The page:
Saturday, October 10, 2015

The Humanities Need a Course Correction. By Paula Marantz Cohen.

The Humanities Need a Course Correction. By Paula Marantz Cohen. Wall Street Journal, October 9, 2015.

Marantz Cohen:

Consider academia’s contrasting treatment of Erich Segal in the 1970s and Cornel West today.

Forty-five years ago, a Yale assistant professor of classics named Erich Segal published a best-selling romantic novel after completing his academic opus on Roman comedy. Although the book on Roman comedy was widely and positively reviewed in academic journals, Segal was denied tenure. Whether the success of his novel “Love Story”—which also became a blockbuster film in 1970—accounted for the denial, the perception within academia was that it did. The division between high and low in the humanities was then strictly enforced: A scholar didn’t stoop to writing popular fiction.

Today, Segal’s success would be applauded as a sign of savvy entrepreneurship, and his university would no doubt welcome the publicity. He could then spend the rest of his career analyzing the semiotics of his success, connecting “Love Story” to classical narratives, hosting a blog on the afterlife of the protagonist, Oliver Barrett IV, and parsing the meme: “Love means never having to say you’re sorry.”

For an actual example of how things have changed since 1970, consider the 2001 case of philosopher  Cornel West, who was chastised by then-Harvard President  Larry Summers for recording a rap CD and writing the kinds of books reviewed in newspapers rather than in serious academic journals. Incensed, Mr. West decamped for Princeton, where he was embraced by that university’s president,  Shirley Tilghman. Mr. West has since amicably parted ways with Princeton and is now employed by the Union Theological Seminary, where he has continued to write popular books and articles and appear on talk shows.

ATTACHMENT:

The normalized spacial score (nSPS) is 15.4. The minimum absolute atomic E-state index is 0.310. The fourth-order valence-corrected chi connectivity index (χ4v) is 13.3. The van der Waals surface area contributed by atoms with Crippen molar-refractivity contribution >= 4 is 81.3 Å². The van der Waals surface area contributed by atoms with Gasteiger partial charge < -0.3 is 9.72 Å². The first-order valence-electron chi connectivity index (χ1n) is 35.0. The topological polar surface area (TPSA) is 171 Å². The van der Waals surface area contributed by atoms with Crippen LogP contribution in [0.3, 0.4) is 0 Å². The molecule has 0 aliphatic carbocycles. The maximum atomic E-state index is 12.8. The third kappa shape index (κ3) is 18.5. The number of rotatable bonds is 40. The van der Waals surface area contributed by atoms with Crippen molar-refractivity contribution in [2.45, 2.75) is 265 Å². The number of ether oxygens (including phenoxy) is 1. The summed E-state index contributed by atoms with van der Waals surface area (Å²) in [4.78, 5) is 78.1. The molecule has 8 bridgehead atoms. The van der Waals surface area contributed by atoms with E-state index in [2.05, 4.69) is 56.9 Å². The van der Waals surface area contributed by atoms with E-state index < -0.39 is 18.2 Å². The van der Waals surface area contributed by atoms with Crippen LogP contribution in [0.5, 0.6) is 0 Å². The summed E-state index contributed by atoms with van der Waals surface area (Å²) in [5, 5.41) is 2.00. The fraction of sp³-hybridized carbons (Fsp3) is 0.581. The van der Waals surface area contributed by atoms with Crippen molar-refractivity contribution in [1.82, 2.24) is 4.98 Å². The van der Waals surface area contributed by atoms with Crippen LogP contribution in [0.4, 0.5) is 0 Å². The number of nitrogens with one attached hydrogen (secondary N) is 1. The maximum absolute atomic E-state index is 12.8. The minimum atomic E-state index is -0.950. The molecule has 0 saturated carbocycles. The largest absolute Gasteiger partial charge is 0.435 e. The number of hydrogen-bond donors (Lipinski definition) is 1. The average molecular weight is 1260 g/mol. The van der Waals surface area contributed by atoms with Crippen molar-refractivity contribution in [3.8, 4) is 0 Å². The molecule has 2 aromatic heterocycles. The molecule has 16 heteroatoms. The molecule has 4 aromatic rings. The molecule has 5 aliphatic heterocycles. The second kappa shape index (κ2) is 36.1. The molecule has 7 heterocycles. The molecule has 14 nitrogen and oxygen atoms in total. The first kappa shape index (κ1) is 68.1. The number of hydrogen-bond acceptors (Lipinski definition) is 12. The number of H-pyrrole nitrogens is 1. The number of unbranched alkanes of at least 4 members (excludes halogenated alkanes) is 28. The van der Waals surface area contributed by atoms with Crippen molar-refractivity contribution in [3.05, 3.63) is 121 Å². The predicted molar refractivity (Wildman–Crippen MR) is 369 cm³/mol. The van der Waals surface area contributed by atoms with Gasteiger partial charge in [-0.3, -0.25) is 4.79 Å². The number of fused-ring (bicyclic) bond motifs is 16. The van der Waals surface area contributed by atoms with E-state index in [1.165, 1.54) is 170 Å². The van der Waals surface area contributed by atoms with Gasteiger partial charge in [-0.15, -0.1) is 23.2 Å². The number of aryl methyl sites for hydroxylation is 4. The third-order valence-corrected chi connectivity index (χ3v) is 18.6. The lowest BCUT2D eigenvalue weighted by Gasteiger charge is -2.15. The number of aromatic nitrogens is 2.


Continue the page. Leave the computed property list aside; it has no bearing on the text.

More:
What happened in the interval between Segal, who died in 2010, and Mr. West?

By the end of the 20th century, the humanities departments in universities had become closed enclaves. The writing of scholars in these disciplines had grown increasingly dense and jargon-filled, inaccessible to anyone without years of graduate study. For some academics, this enforced isolation became stifling. They sought new forms of expression. Thus literary theorists  Wendy Steiner, Frank Lentricchia and  Henry Louis Gates Jr. have turned to opera librettos, mystery novels and PBS documentaries.  Harold Bloom and  Stephen Greenblatt have largely abandoned scholarship for popular nonfiction, while others have escaped into blogging and personal memoir.

Driving this change is the emergence of a new media landscape. An academic book in the humanities from a good press used to have guaranteed sales to most university libraries and a solid readership among scholars in the field. Now, as fields have splintered and libraries have cut back on print acquisitions, an academic author, even a well-regarded one, is lucky to sell 300 copies of a book that may have taken years to write. Only the most masochistic scholar would cheerfully submit to that process.

Another motor of change has been the growth of creative-writing programs. To be a creative writer now doesn’t impinge on being an academic. In fact, an MFA in creative writing can sometimes provide a better route to a university position than a Ph.D., as students clamor to take courses in which they can write their own work rather than read the work of others.

A recent issue of PMLA, the official scholarly journal of the Modern Language Association, devotes a number of its pages to what it calls “The Semipublic Intellectual: Academia, Criticism, and the Internet Age.” The articles under this heading concede that online writing and reviewing (forms in which footnotes and theory are minimal) will soon have to be considered in tenure and promotion evaluation. PMLA, in short, is acknowledging its own imminent obsolescence.